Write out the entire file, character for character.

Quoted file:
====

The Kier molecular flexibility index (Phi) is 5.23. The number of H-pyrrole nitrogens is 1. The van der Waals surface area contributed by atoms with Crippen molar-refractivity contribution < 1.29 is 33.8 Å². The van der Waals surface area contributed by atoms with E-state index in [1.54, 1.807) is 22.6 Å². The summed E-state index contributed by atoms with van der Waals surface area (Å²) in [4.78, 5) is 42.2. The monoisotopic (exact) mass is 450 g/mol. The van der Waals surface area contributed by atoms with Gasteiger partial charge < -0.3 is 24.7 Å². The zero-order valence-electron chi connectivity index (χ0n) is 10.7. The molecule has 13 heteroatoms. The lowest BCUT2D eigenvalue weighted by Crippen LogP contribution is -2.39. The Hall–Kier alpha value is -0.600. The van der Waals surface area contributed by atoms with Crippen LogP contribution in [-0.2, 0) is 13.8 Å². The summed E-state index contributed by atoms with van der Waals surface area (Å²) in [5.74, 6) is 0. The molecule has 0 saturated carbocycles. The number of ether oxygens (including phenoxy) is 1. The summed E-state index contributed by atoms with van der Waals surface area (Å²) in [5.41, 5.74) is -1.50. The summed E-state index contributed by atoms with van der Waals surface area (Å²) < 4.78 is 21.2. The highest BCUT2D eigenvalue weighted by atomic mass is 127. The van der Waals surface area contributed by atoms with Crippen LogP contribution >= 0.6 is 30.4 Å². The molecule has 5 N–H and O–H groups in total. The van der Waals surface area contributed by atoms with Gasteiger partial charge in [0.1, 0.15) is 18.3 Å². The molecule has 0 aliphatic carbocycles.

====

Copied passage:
The Kier molecular flexibility index (Phi) is 5.23. The number of H-pyrrole nitrogens is 1. The van der Waals surface area contributed by atoms with Crippen molar-refractivity contribution < 1.29 is 33.8 Å². The van der Waals surface area contributed by atoms with E-state index in [1.54, 1.807) is 22.6 Å². The summed E-state index contributed by atoms with van der Waals surface area (Å²) in [4.78, 5) is 42.2. The monoisotopic (exact) mass is 450 g/mol. The van der Waals surface area contributed by atoms with Gasteiger partial charge < -0.3 is 24.7 Å². The zero-order valence-electron chi connectivity index (χ0n) is 10.7. The molecule has 13 heteroatoms. The lowest BCUT2D eigenvalue weighted by Crippen LogP contribution is -2.39. The Hall–Kier alpha value is -0.600. The van der Waals surface area contributed by atoms with Crippen LogP contribution in [-0.2, 0) is 13.8 Å². The summed E-state index contributed by atoms with van der Waals surface area (Å²) in [5.74, 6) is 0. The molecule has 0 saturated carbocycles. The number of ether oxygens (including phenoxy) is 1. The summed E-state index contributed by atoms with van der Waals surface area (Å²) in [5.41, 5.74) is -1.50. The summed E-state index contributed by atoms with van der Waals surface area (Å²) < 4.78 is 21.2. The highest BCUT2D eigenvalue weighted by atomic mass is 127. The van der Waals surface area contributed by atoms with Crippen LogP contribution >= 0.6 is 30.4 Å². The molecule has 5 N–H and O–H groups in total. The van der Waals surface area contributed by atoms with Gasteiger partial charge in [0.1, 0.15) is 18.3 Å². The molecule has 0 aliphatic carbocycles.